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How to Cultivate & Plant Elderberry Seeds

By Sarah Terry ; Updated September 21, 2017

The elderberry bush has many uses, with edible fruits and flowers that can be used for a variety of medicinal purposes and for dyes. Elderberry bushes can tolerate a wide range of soil compositions, textures and acidities, making them easy to plant and grow. To cultivate and plant elderberry seeds, you need ripe elderberries and a lot of patience during the long germination process.

Collect elderberry fruits when they are fully ripe, in late August to early September. Spread the fruits to dry in a single layer on a paper-towel-lined tray. Put the fruits in a fruit blender and pick out the seeds.

Sow your elderberry seeds directly into the ground in the fall. Alternatively, you can put the seeds through a cold-treatment (or stratification) process during winter and then sow them in the early spring. For the stratification process, simply place the dried seeds in a plastic bag filled with a handful of slightly moistened soil and store it in the refrigerator.

Till the area where you plan to sow the elderberry seeds using a pitchfork or a rototiller. Make sure the soil is moist and well-drained with an optimal pH between 5.5 and 6.5. Amend your soil with manure or compost and apply 1/8 lb. ammonium nitrate or 1/2 lb. of 10-10-10 fertilizer, prior to planting.

Plant the elderberry seeds 1/4 inch deep in the soil. Cover the seed bed with three-eighths of an inch of sawdust mulch. Try to maintain a seedling density of 35 plants per square foot.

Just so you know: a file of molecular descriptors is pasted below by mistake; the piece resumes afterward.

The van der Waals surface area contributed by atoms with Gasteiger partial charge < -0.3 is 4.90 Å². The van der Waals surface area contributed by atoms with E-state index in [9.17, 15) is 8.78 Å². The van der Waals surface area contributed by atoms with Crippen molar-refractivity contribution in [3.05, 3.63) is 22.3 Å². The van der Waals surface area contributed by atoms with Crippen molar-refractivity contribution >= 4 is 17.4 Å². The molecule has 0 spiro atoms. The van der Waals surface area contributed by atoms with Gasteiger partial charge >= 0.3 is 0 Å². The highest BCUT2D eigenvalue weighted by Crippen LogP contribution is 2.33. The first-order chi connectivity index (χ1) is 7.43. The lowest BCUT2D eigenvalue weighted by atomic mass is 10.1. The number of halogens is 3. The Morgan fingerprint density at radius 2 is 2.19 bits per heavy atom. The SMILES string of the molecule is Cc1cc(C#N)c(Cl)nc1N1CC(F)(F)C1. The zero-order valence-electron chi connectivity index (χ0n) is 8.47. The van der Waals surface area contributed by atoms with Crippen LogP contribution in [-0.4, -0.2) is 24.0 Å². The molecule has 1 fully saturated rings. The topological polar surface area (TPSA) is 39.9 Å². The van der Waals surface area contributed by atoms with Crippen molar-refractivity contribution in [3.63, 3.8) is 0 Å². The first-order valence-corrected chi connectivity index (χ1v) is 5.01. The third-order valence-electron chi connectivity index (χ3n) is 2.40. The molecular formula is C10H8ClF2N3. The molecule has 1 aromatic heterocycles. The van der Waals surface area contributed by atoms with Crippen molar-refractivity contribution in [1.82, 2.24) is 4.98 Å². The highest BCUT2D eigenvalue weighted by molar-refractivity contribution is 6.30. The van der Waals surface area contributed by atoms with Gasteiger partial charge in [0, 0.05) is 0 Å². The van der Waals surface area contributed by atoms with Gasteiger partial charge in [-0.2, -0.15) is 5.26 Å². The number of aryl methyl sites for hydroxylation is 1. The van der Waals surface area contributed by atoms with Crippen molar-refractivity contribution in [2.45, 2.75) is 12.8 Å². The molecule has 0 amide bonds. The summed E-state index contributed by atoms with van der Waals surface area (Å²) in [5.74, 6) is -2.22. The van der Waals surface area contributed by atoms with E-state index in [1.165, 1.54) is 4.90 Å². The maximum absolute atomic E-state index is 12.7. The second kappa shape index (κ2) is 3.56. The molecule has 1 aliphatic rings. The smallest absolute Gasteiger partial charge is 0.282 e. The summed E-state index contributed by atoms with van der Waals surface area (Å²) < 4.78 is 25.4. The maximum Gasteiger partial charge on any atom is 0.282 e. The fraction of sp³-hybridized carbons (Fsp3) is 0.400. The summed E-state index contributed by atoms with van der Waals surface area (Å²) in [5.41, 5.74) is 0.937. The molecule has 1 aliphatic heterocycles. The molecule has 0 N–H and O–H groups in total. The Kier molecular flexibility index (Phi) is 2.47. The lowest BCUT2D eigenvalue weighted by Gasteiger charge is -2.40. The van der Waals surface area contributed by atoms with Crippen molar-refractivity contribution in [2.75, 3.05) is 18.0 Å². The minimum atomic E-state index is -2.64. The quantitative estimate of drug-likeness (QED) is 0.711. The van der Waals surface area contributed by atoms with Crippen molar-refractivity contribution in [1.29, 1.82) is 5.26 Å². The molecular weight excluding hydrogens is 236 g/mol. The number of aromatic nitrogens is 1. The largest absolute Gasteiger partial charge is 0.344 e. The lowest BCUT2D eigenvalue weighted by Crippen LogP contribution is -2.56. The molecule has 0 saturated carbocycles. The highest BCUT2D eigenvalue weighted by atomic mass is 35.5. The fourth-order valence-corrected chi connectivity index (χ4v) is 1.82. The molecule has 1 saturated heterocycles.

Pull weeds by hand to avoid disturbing the seedlings’ shallow roots. After the seedlings sprout, in order to control weeds you can apply a layer of organic mulch, 1 to 2 inches deep.


Things You Will Need

  • Elderberry fruits or seeds
  • Paper towels
  • Shallow tray
  • Plastic bag
  • Pitchfork or rototiller
  • Manure or compost
  • Ammonium nitrate or 10-10-10 fertilizer
  • Sawdust mulch
  • Organic mulch


  • You can store dried elderberry seeds for several years. Place them in a jar or bag in your refrigerator for best storage, at about 41 degrees Fahrenheit.
  • When you are harvesting the elderberry fruit, be sure to remove the entire cluster of berries.


  • Whether you sow the elderberry seeds directly into the ground, provide a stratification process prior to planting or baby the seeds in a greenhouse, the seeds will not germinate completely until the second spring.
  • Contrary to popular belief, the elderberry bush does not prefer swampy or boggy areas. In fact, the plant does not tolerate poorly drained soil.

About the Author


Sarah Terry brings over 10 years of experience writing novels, business-to-business newsletters and a plethora of how-to articles. Terry has written articles and publications for a wide range of markets and subject matters, including Medicine & Health, Eli Financial, Dartnell Publications and Eli Journals.